“It cost them $1,000,” Wiesner says. “I don’t think that’s an appropriate use of HOA money, but they’ll do anything to get their way.”
Anything but state their position in a clear and forthright way, says Hicks.
“A big part of our frustration is that they won’t come right out and tell us why they think we’re a CIC,” she says. “We’ve asked them a hundred times, our lawyer has asked them, and they just won’t tell us what their legal justification is.”
“They’re trying to find out what our reasoning is, and we refuse to tell them,” explains HHA board secretary Ben Schwartz. “The law doesn’t require us to share our position with them, and we don’t intend to.”
Though unwilling to tip the board’s hand, Schwartz insists it’s holding a pair of aces.
“We have two legal position papers from top CIC firms that very clearly support our case.”
If so, Weisner would like very much to look them over.
“I heard about those, and I’ve asked just about everybody on the board to show them to me,” Wiesner says. “I’ve been told that they don’t exist, that they’re not available, and that I just can’t see them.”
According to Schwartz, the fact that Concerned Hiwan Homeowners retained counsel suggests an impending lawsuit, something Hicks strenuously denies.
“We’re not out to sue anybody, even if we could afford to, which we can’t,” says Hicks. “The board has at least $100,000 they can spend on lawyers. We can’t possibly compete with that.”
On the flip side, Concerned Hiwan Homeowners member Paula Madok says the board has threatened to sue her on at least one occasion, something Schwartz strenuously denies.
“That’s a bald-faced lie,” says Schwartz. “If they can prove that anyone, any time, threatened to sue anybody, I’ll give them a thousand dollars for their trouble.”
Madok pulls a letter dated Oct. 9 from a file folder stuffed with violation notices. It’s from HHA vice president Rocky Graziano, who also heads the board’s architectural review committee. The letter addresses Madok’s failure to comply with the committee’s order to begin building a service yard on her property and reads, in part, “we are reluctant to take legal action in this matter, but we will be forced to do so if no action is taken to submit these plans by October 30.”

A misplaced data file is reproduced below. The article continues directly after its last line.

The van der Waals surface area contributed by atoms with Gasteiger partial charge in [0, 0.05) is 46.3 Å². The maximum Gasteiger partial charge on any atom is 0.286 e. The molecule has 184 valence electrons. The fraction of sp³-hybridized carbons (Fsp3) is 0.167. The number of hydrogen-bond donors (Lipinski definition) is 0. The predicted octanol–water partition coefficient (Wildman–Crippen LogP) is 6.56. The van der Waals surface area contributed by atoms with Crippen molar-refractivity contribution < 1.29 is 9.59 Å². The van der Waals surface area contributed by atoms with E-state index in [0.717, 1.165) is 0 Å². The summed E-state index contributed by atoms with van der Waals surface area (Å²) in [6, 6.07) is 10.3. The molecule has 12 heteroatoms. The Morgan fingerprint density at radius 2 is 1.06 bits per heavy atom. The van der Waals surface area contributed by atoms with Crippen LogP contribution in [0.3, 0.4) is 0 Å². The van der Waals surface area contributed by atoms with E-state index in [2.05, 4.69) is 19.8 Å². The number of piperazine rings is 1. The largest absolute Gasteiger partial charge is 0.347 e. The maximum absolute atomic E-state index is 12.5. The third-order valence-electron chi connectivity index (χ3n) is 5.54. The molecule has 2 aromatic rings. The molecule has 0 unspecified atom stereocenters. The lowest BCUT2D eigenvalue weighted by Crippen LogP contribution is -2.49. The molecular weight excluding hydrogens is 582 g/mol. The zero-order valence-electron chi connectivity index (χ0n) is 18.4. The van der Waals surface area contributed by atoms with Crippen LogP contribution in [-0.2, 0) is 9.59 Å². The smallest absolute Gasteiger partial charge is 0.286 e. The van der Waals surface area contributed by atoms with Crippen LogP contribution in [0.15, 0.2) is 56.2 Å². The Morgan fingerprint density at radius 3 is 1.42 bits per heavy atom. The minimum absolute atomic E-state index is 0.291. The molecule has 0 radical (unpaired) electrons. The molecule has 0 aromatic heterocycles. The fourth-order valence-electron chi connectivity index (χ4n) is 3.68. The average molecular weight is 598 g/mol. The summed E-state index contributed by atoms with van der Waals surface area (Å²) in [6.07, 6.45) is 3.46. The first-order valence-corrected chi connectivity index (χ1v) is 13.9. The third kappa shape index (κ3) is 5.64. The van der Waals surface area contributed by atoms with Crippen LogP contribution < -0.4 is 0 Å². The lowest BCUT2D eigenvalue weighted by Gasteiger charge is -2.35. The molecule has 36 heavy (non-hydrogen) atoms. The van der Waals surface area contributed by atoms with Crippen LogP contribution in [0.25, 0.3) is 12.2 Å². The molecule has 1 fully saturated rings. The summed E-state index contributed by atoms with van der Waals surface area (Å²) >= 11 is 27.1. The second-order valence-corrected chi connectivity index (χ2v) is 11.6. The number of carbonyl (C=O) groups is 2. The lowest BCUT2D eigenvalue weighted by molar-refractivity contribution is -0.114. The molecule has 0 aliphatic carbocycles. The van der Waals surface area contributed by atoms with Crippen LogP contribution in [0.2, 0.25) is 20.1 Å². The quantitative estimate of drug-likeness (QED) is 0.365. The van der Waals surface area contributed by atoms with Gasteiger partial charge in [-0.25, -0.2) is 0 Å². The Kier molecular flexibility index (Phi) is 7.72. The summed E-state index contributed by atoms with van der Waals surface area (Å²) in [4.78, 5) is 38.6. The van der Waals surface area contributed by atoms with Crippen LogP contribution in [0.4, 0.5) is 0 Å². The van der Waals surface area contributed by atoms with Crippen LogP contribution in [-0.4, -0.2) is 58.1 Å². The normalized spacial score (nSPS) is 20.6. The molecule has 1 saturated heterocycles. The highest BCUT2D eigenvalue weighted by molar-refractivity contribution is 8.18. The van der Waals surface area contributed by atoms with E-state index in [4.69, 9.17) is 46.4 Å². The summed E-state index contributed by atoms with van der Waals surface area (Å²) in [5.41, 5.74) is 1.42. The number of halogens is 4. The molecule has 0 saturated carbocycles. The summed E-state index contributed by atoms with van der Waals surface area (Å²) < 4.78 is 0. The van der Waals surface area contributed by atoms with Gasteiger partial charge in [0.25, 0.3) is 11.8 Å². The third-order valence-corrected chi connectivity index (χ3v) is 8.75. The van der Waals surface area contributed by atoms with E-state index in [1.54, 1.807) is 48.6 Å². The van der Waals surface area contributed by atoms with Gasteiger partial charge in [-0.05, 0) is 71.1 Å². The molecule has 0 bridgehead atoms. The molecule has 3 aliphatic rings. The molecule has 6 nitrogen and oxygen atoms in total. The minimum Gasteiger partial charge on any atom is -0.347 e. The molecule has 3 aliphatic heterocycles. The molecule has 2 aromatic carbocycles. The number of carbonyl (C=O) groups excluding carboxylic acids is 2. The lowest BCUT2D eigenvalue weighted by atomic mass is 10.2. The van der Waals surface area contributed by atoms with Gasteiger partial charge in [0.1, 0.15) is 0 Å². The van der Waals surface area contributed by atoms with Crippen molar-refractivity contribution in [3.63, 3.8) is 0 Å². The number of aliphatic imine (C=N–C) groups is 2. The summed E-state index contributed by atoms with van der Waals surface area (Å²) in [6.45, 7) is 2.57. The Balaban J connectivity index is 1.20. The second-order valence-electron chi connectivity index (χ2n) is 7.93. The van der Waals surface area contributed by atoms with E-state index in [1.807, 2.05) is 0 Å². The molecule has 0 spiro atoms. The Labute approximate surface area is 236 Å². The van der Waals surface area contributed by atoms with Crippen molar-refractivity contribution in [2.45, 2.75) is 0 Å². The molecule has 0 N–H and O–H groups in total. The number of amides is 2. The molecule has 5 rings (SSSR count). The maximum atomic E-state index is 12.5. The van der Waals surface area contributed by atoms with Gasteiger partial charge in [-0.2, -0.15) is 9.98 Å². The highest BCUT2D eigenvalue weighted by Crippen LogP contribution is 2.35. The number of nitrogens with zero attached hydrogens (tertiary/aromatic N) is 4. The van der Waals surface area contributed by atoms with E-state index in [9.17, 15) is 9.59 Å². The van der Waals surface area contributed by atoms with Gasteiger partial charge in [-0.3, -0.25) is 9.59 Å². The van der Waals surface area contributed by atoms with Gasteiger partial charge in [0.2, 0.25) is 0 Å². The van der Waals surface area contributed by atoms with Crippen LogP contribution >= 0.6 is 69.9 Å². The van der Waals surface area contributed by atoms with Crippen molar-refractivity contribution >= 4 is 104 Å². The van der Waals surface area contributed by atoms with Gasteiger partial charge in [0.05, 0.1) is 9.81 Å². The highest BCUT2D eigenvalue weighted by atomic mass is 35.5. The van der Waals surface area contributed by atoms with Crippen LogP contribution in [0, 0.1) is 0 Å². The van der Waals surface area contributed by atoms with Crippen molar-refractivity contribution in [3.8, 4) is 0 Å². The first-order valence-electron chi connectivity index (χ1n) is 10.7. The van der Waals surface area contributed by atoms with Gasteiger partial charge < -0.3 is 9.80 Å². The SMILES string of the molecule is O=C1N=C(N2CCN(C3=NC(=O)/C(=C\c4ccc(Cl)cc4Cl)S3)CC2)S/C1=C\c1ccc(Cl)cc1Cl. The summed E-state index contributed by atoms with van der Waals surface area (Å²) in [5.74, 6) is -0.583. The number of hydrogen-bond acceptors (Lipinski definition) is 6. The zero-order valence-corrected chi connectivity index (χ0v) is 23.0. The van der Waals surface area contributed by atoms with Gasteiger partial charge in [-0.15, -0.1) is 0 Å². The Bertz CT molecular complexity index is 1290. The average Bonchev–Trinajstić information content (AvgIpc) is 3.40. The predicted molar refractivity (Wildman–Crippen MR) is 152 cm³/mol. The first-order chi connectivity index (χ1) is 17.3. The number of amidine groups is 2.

“I don’t know what they’d call it,” Madok says, “but I call that a threat.”
At present, the board can do little more than bide its time and hope the needed 246 consent forms eventually trickle in from the neighborhood. Until they do — and the board has set no time limit on the drive — the actual number of signed consent forms in its possession remains a closely guarded secret.
“We don’t see any need to share that information with anybody,” says Schwartz. “But we’re well on our way, I can tell you that.”
Whether or not Hiwan’s board reaches that goal, and whether or not Hiwan meets the legal definition of a Common Interest Community, the personal damage within one of Evergreen’s oldest and most respected neighborhoods is significant.
There’ve been so many hard words, angry e-mails and hurt feelings it may be difficult for once-friendly neighbors to simply bury the hatchet. And if the fighting’s been furious, at times, it’s because the conflict swirling around Hiwan Country Club isn’t really about consent forms, or covenants, or even pop-up trailers. It’s about the ultimate purpose and proper role of the HHA board.
“Our position is that our board has a fiduciary responsibility to maintain the ambience, appearance and value of the community in the broadest possible sense,” McClintock says. “Our lawyers say we’re a CIC, and I’m satisfied that we are.”
“I think it’s the fiduciary responsibility of this board to explore both sides of the issue, educate the homeowners, and do what’s right for everybody,” says Wiesner. “Right now, they’re acting like they’re the only ones who know what’s right and hiding behind their lawyers.”
“I think it’s this board’s fiduciary responsibility to protect the sense of community that Hiwan’s always had, and instead they’re creating fear and mistrust,” says Hicks. “It’s not right that we have to go through all this just to find out what they’re doing. It’s not too much to expect a little transparency from your HOA.”
Contact staff writer Stephen Knapp at email@example.com or 720-261-1665.